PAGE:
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In chapter 15 the festival ball shells. Would anyone have some advice on using can shells instead?


Mortar = HDPE pipe ID = 1.65"


Shell = 1.5" OD - 2.25" height - .25" clay plug (or paper???) - NC laquer dipped visco fuse


As you can see I am just in the design phase of the shell.



Any suggestions advice help is greatly appreciated.





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Small cylinder shells can be quickly and easily made using a wood dowel as a case former.

You might want to read the Fulcanelli articles on traditional shell building, they are on the internet if you look for them.

Start with the outside diameter of the shell you need to build and work your way in for the design.

Smaller shells of that size usually have thinner sidewalls because you don't need much lift for that size of shell.

You could also use some thin wall tubes and end plugs for a basic shell, a smaller short tube on the bottom can

be used to hold your lift charge with paper glued over the tube and a fuse inserted thru a hole in the side wall.of the tube.

The shell needs to withstand the lift charge so make sure you design the bottom of the shell to handle the lift charge

without having fire make it inside the shell before it leaves the mortar.

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I used to make shells approximately this size all the time. Plan on your former being approximately 1/4" smaller than the mortar you intend to fire from. 1.40" in this case. One possibility is 1" schedule 40 PVC as a former. It is approximately 1.375" OD, which should be close enough. You can also place an equal length piece of dowel inside to make a solid former.


I tend to use a chipboard liner in this size of shell, since most of my applications are height dependent.


2" wide x 9" piece of posterboard or manilla file folder paper

4.75" wide x 9" piece of 70lb paper (think grocery bag thickness)

4.25" wide x 9.5" piece of 30lb paper (think paper lunch bag thickness)

Some twine. I like 20lb hemp from walmart, or butchers twine. It'll be around 1/16" or thinner in either case.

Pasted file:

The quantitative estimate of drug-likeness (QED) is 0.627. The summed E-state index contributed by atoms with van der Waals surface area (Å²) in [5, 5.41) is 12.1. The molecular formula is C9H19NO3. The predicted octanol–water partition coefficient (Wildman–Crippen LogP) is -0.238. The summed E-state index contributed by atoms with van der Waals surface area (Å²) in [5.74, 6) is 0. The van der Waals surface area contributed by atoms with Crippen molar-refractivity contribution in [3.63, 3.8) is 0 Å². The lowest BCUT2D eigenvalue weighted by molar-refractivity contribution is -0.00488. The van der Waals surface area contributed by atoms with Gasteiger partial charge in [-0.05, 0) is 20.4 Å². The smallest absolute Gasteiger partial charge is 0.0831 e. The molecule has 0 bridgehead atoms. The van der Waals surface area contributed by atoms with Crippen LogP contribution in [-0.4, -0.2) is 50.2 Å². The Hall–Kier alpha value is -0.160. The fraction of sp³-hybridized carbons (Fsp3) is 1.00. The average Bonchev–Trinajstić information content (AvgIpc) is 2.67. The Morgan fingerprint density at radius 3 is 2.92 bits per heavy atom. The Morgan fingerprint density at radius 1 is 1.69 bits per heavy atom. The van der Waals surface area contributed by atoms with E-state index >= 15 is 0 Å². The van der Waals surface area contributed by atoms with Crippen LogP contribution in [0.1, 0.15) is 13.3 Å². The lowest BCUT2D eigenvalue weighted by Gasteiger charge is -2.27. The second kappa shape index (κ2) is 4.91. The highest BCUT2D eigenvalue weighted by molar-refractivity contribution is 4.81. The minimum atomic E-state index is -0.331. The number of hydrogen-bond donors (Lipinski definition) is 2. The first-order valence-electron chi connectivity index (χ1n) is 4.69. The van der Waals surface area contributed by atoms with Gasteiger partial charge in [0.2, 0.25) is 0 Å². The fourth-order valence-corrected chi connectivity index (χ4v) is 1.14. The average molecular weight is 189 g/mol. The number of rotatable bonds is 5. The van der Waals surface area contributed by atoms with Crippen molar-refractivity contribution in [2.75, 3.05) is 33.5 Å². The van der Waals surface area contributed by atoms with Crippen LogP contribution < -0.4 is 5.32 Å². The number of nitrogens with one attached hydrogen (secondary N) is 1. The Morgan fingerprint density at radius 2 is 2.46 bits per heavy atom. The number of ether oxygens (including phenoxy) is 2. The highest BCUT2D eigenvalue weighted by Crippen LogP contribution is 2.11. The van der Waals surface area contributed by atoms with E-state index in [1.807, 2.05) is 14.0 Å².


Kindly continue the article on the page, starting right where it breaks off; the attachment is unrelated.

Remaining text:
Wheat paste - sometimes sold as wall paper paste, or can be made from boiled flour


Roll one turn of the chipboard around your former, and then center the 70lb paper in and roll it all up together. You can tape the outside flap down if it makes you feel better, but not entirely necessary. Fold down one side of the paper over the end of the shell. Make two more folds to lay everything else down flat. This is called a tongue fold. Smash the end against a table or give it a few raps with a mallet to set the folds. I tend to place a piece of masking tape over the end now to hold everything together. It also helps with this next part. With the dowel inside the pipe, punch a hole the size of your fuse. I normally use time fuse, but visco and spolettes also work. Insert your fuse and glue it in place if you want. Fill half with stars, and fill in the spaces with granular BP burst shaking to settle. Repeat again to fill the shell. Pleat down the other side the same way you did the top. Again, you can tape if you want. From here tie off spiking twine to the fuse. Spike a vertical around the shell, and turn the shell 90 degrees, turning the twine around the fuse. Spike another vertical. Repeat twice more going in between the two verticals earlier for 8 total. I normally don't use any horizontals, but you may want to experiment to see what works best for you. Tie off the twine around the fuse. I normally use dry hemp to spike, but cotton soaked in wheat paste works well too.


From here I let my twine dry if it's soaked with paste. You'll want to take your 30lb and soak it with the wheat paste. Depending on what paper source you have, it might be fairly fragile at this point. Virgin paper will be great, recycled may be easy to tear. It will be wet at first, but with some crumpling and squeezing and resting will turn darker brown. This is called breaking the paper in, and gets paste inside the paper fibers. Once it's uniformly dark, roll the spiked shell in it. I place the shell so that the bottom will get 1 full diameter of extra paper. The top will seem like it has extra paper, but I assure you this is normal. I generally fold down the paper over both ends of the shell about 1/4 roll at a time. After it's totally rolled rub the sides with more paste to squeeze out any air. The spiking should be very visible. Afterwards rub the bottom end of the shell to seat all the paper down. On the top, I twist the paper around the fuse in the direction I rolled it. This will twist the paper around the fuse and make a fireproof seal.


Once done let it dry. From here you will need to prime the fuse, and prepare for firing however you plan. The mortar can be side fused, or you can use quickmatch to top fire it.

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Thank you both Grandmaster and Pyrotechnician,


I will post pictures soon.


Safety first, last, always


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